What would happen if the minister of an Omaha, Nebraska, Lutheran church with an all-white congregation were to challenge his parishioners to interact with a nearby black congregation? Today, the faithful would undoubtedly reach out as the “Christian” thing to do. But things were not that simple in the 1960s. At the height of the civil rights movement, Lutheran Film Associates commissioned filmmaker William C. Jersey to record the sensitive and highly volatile discussion from both sides of the racial divide. This powerful documentary builds from a minister's idealistic notion to a dramatic, resonant conclusion.
The evening featured an onstage discussion with producer-director William C. Jersey.
William C. Jersey
For over forty years Bill Jersey has been producing documentaries for broadcast television. His body of work exemplifies a life-long commitment to the exploration of important social issues on American television. Jersey stretches the limits of the television documentary by combining cinema verité style (he was one of its early pioneers) with compassionate and revealing interviews.
Mr. Jersey brings to his television audience a uniquely personal and intimate perspective through his portrayal of a broad spectrum of people, ranging from the most powerful to the most disenfranchised among us. The skill and integrity he brings to his work has earned him a well-deserved, highly regarded place as an independent producer of documentaries for television. It is perhaps noteworthy that this long span of documentary work was preceded by a single job in the dramatic feature film world: Mr. Jersey began his career as Art Director of “The Blob,” the classic science fiction movie starring Steve McQueen.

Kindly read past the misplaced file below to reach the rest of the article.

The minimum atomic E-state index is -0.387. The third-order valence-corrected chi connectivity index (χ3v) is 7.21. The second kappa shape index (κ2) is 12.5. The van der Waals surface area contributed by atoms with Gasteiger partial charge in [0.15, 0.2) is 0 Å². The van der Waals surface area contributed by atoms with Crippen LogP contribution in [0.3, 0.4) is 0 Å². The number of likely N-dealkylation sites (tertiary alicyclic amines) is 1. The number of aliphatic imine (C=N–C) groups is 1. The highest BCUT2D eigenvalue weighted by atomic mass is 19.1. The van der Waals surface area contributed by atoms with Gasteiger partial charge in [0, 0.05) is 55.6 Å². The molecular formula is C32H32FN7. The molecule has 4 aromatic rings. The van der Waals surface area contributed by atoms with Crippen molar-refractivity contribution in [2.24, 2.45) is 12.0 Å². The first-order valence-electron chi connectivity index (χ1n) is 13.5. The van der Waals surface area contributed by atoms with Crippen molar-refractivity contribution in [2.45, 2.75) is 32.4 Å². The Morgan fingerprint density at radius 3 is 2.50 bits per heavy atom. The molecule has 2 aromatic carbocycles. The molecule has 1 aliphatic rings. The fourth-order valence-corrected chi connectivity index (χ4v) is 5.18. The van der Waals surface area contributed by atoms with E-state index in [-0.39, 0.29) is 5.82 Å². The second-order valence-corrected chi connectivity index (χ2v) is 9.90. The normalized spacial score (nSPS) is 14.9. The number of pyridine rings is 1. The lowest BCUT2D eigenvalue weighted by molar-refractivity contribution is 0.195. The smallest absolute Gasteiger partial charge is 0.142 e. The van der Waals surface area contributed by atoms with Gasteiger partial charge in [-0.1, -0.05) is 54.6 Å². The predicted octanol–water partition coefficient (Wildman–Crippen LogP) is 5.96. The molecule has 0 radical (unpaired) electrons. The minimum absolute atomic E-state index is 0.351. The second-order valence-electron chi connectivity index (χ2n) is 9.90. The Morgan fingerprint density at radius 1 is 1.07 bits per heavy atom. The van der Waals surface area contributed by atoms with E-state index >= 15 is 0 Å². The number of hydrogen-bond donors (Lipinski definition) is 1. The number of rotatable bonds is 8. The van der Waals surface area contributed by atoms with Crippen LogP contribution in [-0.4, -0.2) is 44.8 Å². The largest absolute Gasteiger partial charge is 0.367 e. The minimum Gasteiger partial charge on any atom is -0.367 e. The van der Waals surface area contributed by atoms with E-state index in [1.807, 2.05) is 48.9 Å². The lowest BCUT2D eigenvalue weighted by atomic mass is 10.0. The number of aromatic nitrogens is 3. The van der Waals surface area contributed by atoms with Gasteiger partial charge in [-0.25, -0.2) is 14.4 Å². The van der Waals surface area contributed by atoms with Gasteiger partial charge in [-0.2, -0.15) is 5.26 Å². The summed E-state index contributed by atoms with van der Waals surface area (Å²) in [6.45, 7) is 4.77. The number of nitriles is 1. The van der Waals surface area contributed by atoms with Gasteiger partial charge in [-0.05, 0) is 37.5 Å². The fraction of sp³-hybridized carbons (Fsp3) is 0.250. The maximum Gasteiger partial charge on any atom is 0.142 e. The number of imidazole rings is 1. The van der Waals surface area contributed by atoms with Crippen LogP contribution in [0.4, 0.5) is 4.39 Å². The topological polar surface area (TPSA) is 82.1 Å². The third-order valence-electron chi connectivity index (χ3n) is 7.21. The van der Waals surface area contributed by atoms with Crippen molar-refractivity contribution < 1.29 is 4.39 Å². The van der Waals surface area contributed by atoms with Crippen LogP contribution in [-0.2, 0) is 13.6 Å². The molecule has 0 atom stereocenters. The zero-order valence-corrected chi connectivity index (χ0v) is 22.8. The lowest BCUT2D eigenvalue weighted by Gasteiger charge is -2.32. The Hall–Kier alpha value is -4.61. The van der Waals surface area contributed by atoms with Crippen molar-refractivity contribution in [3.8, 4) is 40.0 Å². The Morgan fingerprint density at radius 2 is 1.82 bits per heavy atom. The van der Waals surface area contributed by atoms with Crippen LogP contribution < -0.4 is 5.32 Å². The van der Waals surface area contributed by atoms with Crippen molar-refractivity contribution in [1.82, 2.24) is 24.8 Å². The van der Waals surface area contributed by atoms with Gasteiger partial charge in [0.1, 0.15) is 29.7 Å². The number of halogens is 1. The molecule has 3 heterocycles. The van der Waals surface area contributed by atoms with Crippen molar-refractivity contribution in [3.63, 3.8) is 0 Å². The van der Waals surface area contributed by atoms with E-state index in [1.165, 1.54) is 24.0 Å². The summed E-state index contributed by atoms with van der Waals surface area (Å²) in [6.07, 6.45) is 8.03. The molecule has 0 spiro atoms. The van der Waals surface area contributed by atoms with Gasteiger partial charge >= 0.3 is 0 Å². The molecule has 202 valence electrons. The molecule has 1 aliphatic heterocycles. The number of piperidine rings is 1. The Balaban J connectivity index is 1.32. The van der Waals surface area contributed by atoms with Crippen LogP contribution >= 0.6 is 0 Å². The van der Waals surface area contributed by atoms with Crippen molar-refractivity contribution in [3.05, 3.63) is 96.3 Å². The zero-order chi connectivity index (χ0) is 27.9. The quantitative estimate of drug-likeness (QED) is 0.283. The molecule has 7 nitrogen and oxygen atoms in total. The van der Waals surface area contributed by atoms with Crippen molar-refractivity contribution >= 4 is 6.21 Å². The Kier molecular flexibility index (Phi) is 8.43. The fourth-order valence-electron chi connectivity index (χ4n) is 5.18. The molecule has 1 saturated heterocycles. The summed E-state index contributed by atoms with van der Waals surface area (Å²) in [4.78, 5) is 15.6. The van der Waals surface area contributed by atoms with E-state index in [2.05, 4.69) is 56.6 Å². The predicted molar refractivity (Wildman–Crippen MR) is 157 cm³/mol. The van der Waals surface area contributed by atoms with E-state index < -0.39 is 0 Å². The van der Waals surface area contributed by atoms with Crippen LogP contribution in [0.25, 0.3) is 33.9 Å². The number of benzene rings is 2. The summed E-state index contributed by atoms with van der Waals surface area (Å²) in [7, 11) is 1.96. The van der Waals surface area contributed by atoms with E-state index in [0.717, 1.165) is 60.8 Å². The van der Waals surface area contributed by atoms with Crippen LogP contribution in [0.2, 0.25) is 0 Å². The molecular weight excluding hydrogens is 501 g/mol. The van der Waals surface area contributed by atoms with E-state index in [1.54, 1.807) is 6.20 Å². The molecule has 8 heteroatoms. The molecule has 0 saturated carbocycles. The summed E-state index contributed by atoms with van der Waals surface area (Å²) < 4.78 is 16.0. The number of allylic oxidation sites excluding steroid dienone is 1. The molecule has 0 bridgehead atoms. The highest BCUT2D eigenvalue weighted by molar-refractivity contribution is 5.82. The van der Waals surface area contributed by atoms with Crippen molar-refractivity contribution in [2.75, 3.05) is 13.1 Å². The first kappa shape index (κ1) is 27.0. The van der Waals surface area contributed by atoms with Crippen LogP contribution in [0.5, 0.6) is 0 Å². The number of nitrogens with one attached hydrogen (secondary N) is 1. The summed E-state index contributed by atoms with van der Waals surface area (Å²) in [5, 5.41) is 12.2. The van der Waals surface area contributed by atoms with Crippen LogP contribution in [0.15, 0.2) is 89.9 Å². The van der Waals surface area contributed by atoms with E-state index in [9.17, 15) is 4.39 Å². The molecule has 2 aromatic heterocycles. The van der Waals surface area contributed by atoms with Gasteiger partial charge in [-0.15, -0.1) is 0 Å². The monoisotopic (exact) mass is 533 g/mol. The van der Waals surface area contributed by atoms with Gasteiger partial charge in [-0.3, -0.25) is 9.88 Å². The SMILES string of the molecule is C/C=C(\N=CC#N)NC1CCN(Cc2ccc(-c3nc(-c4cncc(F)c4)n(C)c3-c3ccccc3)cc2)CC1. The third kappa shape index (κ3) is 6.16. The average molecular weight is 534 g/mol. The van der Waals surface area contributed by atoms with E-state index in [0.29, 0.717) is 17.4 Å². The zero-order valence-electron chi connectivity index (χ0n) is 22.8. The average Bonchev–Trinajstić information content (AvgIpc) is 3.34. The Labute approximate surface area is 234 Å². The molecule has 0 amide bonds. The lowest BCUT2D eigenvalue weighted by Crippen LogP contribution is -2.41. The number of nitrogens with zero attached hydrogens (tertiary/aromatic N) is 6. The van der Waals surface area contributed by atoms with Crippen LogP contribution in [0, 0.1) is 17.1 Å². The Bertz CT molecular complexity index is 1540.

Monday Nights with Oscar is a monthly event in New York City.
“One of the best documentaries I ever saw in my life. I don’t think there has ever been a better civil rights broadcast, and I am immodest enough to think I have produced a few pretty good ones of my own. It was a magnificent broadcast...”
– Fred Friendly, Ford Foundation (former President, CBS News)
“The film has an advantage that could well be the touchstone of enlightened TV. "A Time for Burning" first felt deeply about what it wanted to say and then had the artistry to say it well. But above all it cared, and the radiance of this concern reached home. The most accomplished and sensitive hour of television this season...”
– Jack Gould, New York Times
Produced by William C. Jersey. Directed by William C. Jersey, Barbara Connell. Quest Productions; Pathé Contemporary Films. Black and white. 1967. 35mm. 58 minutes.
Academy Award® nominee: Documentary Feature